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Jan 28
Natalie D (Jan 28 2021 11:34AM) : "to know a game it must be played" more

When I think about learning a game, I do know that by playing it I will learn it better. However; I never truly realized all I was doing when playing the game. I watch my own moves, as well as others (visual). I listen to the reactions of other players when certain moves are made (auditory). I also feel the part and pieces that go along with the game (tactile). I become aware of certain positions of the game pieces or my body (kinesthetic). All of these sensory pathways allow me to better understand the best ways to play the game.

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The more regions of the brain that store data about a subject, the more interconnection there is. This redundancy means students will have more opportunities to pull up all those related bits of data from their multiple storage areas in response to a single cue. This cross-referencing of data strengthens the data into something that's learned rather than just memorized (Willis, 2007).

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Jul 22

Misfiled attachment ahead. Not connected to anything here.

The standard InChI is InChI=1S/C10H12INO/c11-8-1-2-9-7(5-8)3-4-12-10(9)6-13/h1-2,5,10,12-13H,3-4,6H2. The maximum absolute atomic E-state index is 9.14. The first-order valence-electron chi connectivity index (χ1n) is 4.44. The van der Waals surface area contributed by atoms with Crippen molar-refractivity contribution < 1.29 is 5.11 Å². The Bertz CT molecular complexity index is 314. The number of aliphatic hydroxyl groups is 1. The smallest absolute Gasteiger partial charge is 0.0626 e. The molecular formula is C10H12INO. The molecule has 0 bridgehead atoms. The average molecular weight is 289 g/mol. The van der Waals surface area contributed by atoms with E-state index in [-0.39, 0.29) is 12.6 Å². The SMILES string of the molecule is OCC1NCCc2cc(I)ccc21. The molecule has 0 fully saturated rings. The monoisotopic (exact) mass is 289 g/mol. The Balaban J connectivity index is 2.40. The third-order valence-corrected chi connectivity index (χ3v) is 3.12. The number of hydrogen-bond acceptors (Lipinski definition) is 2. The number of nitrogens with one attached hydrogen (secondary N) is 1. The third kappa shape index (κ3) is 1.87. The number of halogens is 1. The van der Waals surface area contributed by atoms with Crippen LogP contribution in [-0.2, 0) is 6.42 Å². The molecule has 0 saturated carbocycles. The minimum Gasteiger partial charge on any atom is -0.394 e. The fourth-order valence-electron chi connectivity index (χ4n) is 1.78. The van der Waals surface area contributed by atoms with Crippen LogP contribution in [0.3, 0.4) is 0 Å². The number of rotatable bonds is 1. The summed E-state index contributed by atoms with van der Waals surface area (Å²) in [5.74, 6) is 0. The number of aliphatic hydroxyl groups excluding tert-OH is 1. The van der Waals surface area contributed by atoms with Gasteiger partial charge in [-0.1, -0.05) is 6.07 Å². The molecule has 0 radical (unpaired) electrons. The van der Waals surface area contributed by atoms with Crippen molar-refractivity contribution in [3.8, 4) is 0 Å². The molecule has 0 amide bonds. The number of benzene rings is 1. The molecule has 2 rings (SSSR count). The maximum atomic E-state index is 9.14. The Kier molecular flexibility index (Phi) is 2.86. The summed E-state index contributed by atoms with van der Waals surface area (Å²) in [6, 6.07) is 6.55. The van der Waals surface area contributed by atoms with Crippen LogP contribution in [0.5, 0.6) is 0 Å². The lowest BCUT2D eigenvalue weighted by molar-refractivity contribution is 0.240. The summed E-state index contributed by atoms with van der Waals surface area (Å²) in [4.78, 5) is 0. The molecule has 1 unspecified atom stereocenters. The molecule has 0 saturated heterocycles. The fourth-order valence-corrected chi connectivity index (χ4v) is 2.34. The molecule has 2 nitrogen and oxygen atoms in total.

Jen R (Jul 22 2021 2:30PM) : Not sure about this. more

Again, I think there is a trade off. People who are blind or deaf often develop an acuity of their other senses that is far greater than that of a sighted or hearing person. So I’m not sure it’s accurate to say that someone able to use all their senses is at an inherent advantage in intelligence over someone who is not. Instead, I’d think about the different ways people absorb knowledge and how to balance the tradeoffs.

By way of personal example, I recently learned that I have a rare condition in which I cannot produce mental visual images. I only recently learned that other people literally see things in their mind’s eye. I do not. This is clearly a deficit in some ways and I feel the loss of it now that I know others have this ability. At the same time, it goes a long way to explaining my intense presence in the moment, my constant narration of events and the scene around me, and the rich vocabulary I’ve developed. Things that other people see in pictures in their mind, I see in words that feel so real that I could touch, smell and see them. I’ve cultivated a different kind of intelligence as a result, but I would not say it is lesser.